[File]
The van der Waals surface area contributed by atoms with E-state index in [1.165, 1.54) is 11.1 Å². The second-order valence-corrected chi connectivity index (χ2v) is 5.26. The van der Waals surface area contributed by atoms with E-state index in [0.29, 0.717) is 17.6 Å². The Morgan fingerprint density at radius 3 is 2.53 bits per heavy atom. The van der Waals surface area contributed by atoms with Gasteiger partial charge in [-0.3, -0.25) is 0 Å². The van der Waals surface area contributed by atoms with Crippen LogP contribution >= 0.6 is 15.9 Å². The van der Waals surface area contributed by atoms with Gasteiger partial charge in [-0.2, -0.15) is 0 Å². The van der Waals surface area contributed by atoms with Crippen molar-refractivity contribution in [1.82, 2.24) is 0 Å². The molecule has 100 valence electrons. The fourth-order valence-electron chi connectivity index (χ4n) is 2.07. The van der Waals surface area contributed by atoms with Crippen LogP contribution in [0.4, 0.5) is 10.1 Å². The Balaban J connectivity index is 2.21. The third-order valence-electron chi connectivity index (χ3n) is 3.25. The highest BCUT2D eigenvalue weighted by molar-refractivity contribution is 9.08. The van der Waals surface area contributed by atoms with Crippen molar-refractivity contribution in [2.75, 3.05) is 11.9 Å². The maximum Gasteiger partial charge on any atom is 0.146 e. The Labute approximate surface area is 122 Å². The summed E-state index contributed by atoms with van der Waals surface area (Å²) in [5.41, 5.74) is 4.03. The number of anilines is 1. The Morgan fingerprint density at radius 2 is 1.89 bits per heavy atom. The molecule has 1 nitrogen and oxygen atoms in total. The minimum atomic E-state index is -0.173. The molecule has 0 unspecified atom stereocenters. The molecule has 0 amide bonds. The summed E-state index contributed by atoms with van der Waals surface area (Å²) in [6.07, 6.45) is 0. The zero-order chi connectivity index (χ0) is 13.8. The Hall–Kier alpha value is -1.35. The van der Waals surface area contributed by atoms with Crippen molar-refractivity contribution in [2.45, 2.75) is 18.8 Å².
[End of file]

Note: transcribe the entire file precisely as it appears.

The van der Waals surface area contributed by atoms with E-state index in [1.165, 1.54) is 11.1 Å². The second-order valence-corrected chi connectivity index (χ2v) is 5.26. The van der Waals surface area contributed by atoms with E-state index in [0.29, 0.717) is 17.6 Å². The Morgan fingerprint density at radius 3 is 2.53 bits per heavy atom. The van der Waals surface area contributed by atoms with Gasteiger partial charge in [-0.3, -0.25) is 0 Å². The van der Waals surface area contributed by atoms with Crippen LogP contribution >= 0.6 is 15.9 Å². The van der Waals surface area contributed by atoms with Gasteiger partial charge in [-0.2, -0.15) is 0 Å². The van der Waals surface area contributed by atoms with Crippen molar-refractivity contribution in [1.82, 2.24) is 0 Å². The molecule has 100 valence electrons. The fourth-order valence-electron chi connectivity index (χ4n) is 2.07. The van der Waals surface area contributed by atoms with Crippen LogP contribution in [0.4, 0.5) is 10.1 Å². The Balaban J connectivity index is 2.21. The third-order valence-electron chi connectivity index (χ3n) is 3.25. The highest BCUT2D eigenvalue weighted by molar-refractivity contribution is 9.08. The van der Waals surface area contributed by atoms with Crippen molar-refractivity contribution in [2.75, 3.05) is 11.9 Å². The maximum Gasteiger partial charge on any atom is 0.146 e. The Labute approximate surface area is 122 Å². The summed E-state index contributed by atoms with van der Waals surface area (Å²) in [5.41, 5.74) is 4.03. The number of anilines is 1. The Morgan fingerprint density at radius 2 is 1.89 bits per heavy atom. The molecule has 1 nitrogen and oxygen atoms in total. The minimum atomic E-state index is -0.173. The molecule has 0 unspecified atom stereocenters. The molecule has 0 amide bonds. The summed E-state index contributed by atoms with van der Waals surface area (Å²) in [6.07, 6.45) is 0. The zero-order chi connectivity index (χ0) is 13.8. The Hall–Kier alpha value is -1.35. The van der Waals surface area contributed by atoms with Crippen molar-refractivity contribution in [2.45, 2.75) is 18.8 Å².